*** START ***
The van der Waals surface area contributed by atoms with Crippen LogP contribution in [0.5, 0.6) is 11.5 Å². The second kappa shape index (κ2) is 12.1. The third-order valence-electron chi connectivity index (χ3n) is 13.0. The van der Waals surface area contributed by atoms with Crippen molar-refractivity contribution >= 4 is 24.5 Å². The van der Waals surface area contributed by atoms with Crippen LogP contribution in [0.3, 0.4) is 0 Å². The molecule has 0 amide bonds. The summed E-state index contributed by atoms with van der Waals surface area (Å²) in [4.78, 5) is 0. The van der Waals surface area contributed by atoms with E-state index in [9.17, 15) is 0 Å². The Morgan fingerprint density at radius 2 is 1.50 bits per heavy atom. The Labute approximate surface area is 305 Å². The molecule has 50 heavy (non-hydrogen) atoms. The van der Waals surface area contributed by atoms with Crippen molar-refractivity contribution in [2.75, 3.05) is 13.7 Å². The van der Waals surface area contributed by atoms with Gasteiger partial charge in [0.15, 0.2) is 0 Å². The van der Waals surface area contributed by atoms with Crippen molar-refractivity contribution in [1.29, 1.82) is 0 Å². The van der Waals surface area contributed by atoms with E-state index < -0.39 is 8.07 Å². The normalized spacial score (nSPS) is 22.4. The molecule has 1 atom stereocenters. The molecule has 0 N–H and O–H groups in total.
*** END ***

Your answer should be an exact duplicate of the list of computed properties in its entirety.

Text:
The van der Waals surface area contributed by atoms with Crippen LogP contribution in [0.5, 0.6) is 11.5 Å². The second kappa shape index (κ2) is 12.1. The third-order valence-electron chi connectivity index (χ3n) is 13.0. The van der Waals surface area contributed by atoms with Crippen molar-refractivity contribution >= 4 is 24.5 Å². The van der Waals surface area contributed by atoms with Crippen LogP contribution in [0.3, 0.4) is 0 Å². The molecule has 0 amide bonds. The summed E-state index contributed by atoms with van der Waals surface area (Å²) in [4.78, 5) is 0. The van der Waals surface area contributed by atoms with E-state index in [9.17, 15) is 0 Å². The Morgan fingerprint density at radius 2 is 1.50 bits per heavy atom. The Labute approximate surface area is 305 Å². The molecule has 50 heavy (non-hydrogen) atoms. The van der Waals surface area contributed by atoms with Crippen molar-refractivity contribution in [2.75, 3.05) is 13.7 Å². The van der Waals surface area contributed by atoms with Gasteiger partial charge in [0.15, 0.2) is 0 Å². The van der Waals surface area contributed by atoms with Crippen molar-refractivity contribution in [1.29, 1.82) is 0 Å². The van der Waals surface area contributed by atoms with E-state index < -0.39 is 8.07 Å². The normalized spacial score (nSPS) is 22.4. The molecule has 1 atom stereocenters. The molecule has 0 N–H and O–H groups in total.